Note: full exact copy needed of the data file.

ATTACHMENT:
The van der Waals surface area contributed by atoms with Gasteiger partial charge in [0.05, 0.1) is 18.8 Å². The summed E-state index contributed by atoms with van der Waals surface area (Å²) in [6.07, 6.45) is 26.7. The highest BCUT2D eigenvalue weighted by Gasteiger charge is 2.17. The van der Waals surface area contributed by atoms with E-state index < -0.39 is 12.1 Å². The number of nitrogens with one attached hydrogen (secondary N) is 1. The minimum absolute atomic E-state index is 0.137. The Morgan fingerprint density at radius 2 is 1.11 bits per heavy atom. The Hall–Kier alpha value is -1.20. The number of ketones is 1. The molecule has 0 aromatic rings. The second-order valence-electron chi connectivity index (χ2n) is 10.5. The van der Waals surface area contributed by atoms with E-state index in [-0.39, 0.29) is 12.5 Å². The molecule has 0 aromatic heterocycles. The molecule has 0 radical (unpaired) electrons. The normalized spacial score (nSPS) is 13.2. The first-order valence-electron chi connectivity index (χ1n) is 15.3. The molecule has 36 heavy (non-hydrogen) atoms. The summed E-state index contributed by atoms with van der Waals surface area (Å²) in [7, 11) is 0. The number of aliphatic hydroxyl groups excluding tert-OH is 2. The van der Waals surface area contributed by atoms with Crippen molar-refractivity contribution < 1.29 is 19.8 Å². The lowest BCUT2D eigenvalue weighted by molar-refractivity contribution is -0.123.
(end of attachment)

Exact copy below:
The van der Waals surface area contributed by atoms with Gasteiger partial charge in [0.05, 0.1) is 18.8 Å². The summed E-state index contributed by atoms with van der Waals surface area (Å²) in [6.07, 6.45) is 26.7. The highest BCUT2D eigenvalue weighted by Gasteiger charge is 2.17. The van der Waals surface area contributed by atoms with E-state index < -0.39 is 12.1 Å². The number of nitrogens with one attached hydrogen (secondary N) is 1. The minimum absolute atomic E-state index is 0.137. The Morgan fingerprint density at radius 2 is 1.11 bits per heavy atom. The Hall–Kier alpha value is -1.20. The number of ketones is 1. The molecule has 0 aromatic rings. The second-order valence-electron chi connectivity index (χ2n) is 10.5. The van der Waals surface area contributed by atoms with E-state index in [-0.39, 0.29) is 12.5 Å². The molecule has 0 aromatic heterocycles. The molecule has 0 radical (unpaired) electrons. The normalized spacial score (nSPS) is 13.2. The first-order valence-electron chi connectivity index (χ1n) is 15.3. The molecule has 36 heavy (non-hydrogen) atoms. The summed E-state index contributed by atoms with van der Waals surface area (Å²) in [7, 11) is 0. The number of aliphatic hydroxyl groups excluding tert-OH is 2. The van der Waals surface area contributed by atoms with Crippen molar-refractivity contribution < 1.29 is 19.8 Å². The lowest BCUT2D eigenvalue weighted by molar-refractivity contribution is -0.123.